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Oral administration of vitamin k1 to correct excessive anticoagulation in patients receiving warfarin was reported to be effective decades ago but is virtually unused today in favor of parenteral vitamin K1 therapy. Weibert and colleagues performed an uncontrolled study of the efficacy of oral vitamin K1 in patients with an INR greater than five and without evidence of major bleeding complications. Eighty-one outpatients received 2.5 mg of oral vitamin K1 and were instructed to withhold their warfarin until their next visit. Fifty-eight patients held one dose of warfarin and were seen within 24 hours, while the remainder held two doses and were seen between 24-48 hours. The goal was to lower the INR to between two and five, at which time warfarin was restarted (provided any minor bleeding had stopped).
Excluding patients whose initial INR was greater than 10, 96% of patients had an INR of less than five at follow-up. Seventy-two percent of patients who were re-evaluated within 24 hours had reached the target INR, as did 74% of those seen at 24-48 hours. Seventeen percent of patients were "over-corrected," with an INR of less than 2.0. No patient developed thromboembolic or hemorrhagic complications, and no patient had warfarin resistance when anticoagulation therapy was resumed. Weibert et al conclude that oral vitamin K1 is safe and effective for the routine management of patients with warfarin-induced over-anticoagulation.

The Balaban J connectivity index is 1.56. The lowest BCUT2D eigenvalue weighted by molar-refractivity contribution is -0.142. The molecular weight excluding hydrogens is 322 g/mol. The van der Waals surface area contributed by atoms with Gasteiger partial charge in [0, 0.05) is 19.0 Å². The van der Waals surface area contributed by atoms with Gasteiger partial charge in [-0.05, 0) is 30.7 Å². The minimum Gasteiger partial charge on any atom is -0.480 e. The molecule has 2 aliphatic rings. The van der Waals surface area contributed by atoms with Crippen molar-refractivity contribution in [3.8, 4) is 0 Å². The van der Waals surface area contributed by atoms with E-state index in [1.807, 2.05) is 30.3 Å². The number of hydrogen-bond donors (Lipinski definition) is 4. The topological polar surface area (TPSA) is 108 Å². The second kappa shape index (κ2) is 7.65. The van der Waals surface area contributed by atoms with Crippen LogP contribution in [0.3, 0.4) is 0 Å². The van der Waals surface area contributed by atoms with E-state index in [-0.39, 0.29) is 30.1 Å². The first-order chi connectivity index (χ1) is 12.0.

Weibert et al provide a strong case for considering oral vitamin K1 2.5 mg as an alternative to parenteral vitamin K1. It is important to bear in mind that this is not a controlled study. Weibert et al have made no attempt to compare oral with parenteral vitamin K1 therapy or to compare oral therapy with simply withholding warfarin. As a fat-soluble vitamin, oral vitamin K1 therapy may be inappropriate for patients with fat malabsorption. Furthermore, some clinicians may consider withholding warfarin to be safer than administering vitamin K1 in certain situations (e.g., when dropping the INR into the normal range, even briefly, would pose an unacceptable risk of thromboembolic complications). (Dr. Karras is Assistant Professor of Medicine, Temple University School of Medicine, Philadelphia, PA.)